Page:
Friday, 28 March 2008

Putting the 'B' back into 'BRIC'

A conversation with a colleague from Brazil this week led us to wonder where the ‘B’ has gone in ‘BRIC’. Most of us are aware of the Goldman Sachs designation of the newly emerging economies – the ‘BRIC’ economies (Brazil, Russia, India, and China). The main thesis of our discussion was that, whilst China, India, and Russia receive a lot of attention in the western press, Brazil is almost ignored in a comparative sense.

I was left wondering if this is the case, so I conducted my own crude and extremely rough and ready survey of the press. In The Economist, since 1997, there have been 2,282 pieces on Brazil. This compares with 3,762 on India, 4,640 on Russia, and 6,845 on China. In order to adjust for a possible continental bias, we conducted the same survey for the same period on the US magazine Foreign Affairs. The results were similar to The Economist. Brazil featured in 355 articles in Foreign Affairs. This compares with 603 on India, 868 on Russia, and 1,076 on China. On the face of it, there is a case to say that Brazil is being ignored in the western press.

Is this justified? At one level it is. We did not include Brazil as a potential global player in our America 2025 project because, within this time frame, there is little to suggest that Brazil is likely to become a major geopolitical force. Brazil does have vast potential in terms of resources, but it lacks the population mass of, say, China and India; and it lacks the military tradition of, say, Russia. However, Brazil is part of MERCOSUR, which some see as a precursor of a South American version of the EU, and which would allow Brazil to develop some mass geopolitically.

Geopolitics is not the whole picture. If we were to discount Brazil, we would do so at our peril. Goldman Sachs put the ‘B’ into BRIC for a reason – the enormous potential of the Brazilian economy. An article in The Economist last week extolled the virtues of the prudent economic policies of the Brazilian government (see article). The evidence in favour of the Brazilian economy is starting to mount. It has started to develop global corporations (see article), it is becoming an energy superpower through ethanol based biofuels derived from sugar cane (see article), and there are also offshore oil deposits too! (see article) It is these factors that have led some to speculate that Brazil is in a good position to withstand a major downturn in the world economy. (see article).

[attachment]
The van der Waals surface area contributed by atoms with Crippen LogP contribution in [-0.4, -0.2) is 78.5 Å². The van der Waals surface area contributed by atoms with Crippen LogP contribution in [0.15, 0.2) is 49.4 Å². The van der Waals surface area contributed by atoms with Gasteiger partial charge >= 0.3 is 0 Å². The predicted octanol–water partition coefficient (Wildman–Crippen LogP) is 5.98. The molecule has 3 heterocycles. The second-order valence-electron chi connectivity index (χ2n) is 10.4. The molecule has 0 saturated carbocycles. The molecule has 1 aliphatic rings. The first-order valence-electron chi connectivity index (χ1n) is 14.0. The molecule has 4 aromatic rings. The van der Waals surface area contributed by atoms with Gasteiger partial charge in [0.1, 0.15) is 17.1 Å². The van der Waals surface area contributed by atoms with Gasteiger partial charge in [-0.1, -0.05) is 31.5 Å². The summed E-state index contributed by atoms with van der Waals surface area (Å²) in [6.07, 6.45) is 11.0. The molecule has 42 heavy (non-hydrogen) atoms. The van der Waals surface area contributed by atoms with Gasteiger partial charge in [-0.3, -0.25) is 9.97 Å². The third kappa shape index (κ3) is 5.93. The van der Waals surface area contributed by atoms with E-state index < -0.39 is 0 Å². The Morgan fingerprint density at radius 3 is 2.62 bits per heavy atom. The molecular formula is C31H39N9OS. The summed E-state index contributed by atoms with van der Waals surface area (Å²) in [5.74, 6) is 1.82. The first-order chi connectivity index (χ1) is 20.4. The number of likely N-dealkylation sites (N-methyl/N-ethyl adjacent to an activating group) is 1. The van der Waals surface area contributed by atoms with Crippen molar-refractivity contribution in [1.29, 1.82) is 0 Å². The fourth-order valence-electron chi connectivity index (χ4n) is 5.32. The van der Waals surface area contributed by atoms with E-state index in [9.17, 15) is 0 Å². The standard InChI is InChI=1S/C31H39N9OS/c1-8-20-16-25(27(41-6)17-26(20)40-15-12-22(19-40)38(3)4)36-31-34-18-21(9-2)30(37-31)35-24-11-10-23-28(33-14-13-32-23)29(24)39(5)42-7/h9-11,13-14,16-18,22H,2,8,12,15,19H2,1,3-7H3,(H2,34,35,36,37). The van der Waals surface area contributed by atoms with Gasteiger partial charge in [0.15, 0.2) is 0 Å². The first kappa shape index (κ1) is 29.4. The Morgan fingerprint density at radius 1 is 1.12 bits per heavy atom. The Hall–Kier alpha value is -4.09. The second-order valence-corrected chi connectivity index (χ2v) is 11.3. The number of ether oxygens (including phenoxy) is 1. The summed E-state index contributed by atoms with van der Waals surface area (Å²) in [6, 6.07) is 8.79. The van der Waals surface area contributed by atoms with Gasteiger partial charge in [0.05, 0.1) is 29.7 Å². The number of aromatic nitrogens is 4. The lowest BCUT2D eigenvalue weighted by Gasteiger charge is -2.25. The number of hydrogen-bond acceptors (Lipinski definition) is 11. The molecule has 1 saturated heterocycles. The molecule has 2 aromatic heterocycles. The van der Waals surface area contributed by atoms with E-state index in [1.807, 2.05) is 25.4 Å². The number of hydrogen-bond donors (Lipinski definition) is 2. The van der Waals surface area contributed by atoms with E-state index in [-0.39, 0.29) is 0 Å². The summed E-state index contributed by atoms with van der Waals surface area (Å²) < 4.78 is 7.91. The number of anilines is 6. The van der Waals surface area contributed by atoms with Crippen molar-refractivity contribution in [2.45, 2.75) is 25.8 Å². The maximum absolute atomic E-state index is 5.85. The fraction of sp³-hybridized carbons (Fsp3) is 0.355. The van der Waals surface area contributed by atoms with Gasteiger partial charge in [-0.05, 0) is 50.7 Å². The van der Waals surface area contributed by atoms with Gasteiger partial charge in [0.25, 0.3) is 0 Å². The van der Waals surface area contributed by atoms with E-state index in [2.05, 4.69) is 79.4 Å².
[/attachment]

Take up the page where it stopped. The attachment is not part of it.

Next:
An optimistic view of Brazil in the future would point to the further development of the Brazilian economy, principally based upon the wealth of resources that it contains, but also husbanded through prudent policies at the governmental level. Brazil is unlikely to develop as a global superpower, but is likely to assert its interests through collective bodies such as MERCOSUR and by developing special relationships with Europe and the US.

Perhaps we ought to start putting the ‘B’ back into ‘BRIC’?

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